We do so by: 1) using a rapid evidence review  to synthesize theories that inform peer support interventions in mental health to distill their hypotheses about how and why peer support works; 2) using rapid ethnography , we examine peer support in the context of Medicaid-funded community mental health clinics in Washington State to understand the current supported models of peer support and to identify areas for its optimization; and 3) using causal pathway diagrams, we develop micro-theories of peer support components to enhance Cognitive Behavioral Therapy fidelity.

This work will yield theory-driven peer support components to target cognitive behavioral therapy fidelity that can be vetted by collaborators and tested in future studies.

Research Team

Dr. Rosemary Meza, PhD, headshot
Rosemary Meza, PhD

Pilot Program Lead Investigator

IMPACT Methods Used

Rapid Ethnography to Investigate Rural Mental Health Services

Research Team

Noah Triplett, PhD

Pilot Program Lead Investigator

IMPACT Methods Used

This pilot study involves partnering with rural community mental health centers across Washington State to investigate the determinants of cognitive behavioral therapy implementation.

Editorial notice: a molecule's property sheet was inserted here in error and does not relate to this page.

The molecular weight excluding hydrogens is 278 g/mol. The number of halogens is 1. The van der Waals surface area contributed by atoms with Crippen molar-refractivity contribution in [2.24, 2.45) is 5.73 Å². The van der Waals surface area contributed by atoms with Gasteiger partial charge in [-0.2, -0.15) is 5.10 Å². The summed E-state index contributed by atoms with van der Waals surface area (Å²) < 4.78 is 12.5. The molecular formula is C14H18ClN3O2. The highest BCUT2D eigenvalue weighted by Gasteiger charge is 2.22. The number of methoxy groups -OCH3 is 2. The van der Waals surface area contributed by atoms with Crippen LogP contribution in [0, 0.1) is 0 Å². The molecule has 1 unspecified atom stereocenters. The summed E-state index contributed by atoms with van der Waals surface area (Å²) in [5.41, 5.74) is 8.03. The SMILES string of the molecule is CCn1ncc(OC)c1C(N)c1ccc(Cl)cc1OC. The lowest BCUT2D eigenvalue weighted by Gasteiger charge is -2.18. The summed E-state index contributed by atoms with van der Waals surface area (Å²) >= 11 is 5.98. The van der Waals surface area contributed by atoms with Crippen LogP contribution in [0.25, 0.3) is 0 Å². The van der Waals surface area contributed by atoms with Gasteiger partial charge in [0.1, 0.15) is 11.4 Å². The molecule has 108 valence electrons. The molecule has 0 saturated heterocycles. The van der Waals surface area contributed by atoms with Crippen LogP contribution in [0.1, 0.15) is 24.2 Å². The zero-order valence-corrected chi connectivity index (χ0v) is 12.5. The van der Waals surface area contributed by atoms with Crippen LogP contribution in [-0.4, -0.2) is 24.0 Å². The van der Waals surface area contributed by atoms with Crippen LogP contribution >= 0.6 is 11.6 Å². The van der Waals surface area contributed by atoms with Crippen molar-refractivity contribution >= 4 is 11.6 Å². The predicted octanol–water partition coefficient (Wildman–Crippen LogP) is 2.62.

Implementing cognitive behavioral therapy in rural settings may have dual benefits of ensuring youth receive high-quality care while also providing structure and problem-focused strategies for community-based clinicians with limited resources.

A growing body of literature has investigated determinants of cognitive behavioral therapy delivery in community mental health centers. However, much of this has focused on urban clinics or across statewide initiatives, potentially obscuring any determinants that are unique to rural settings.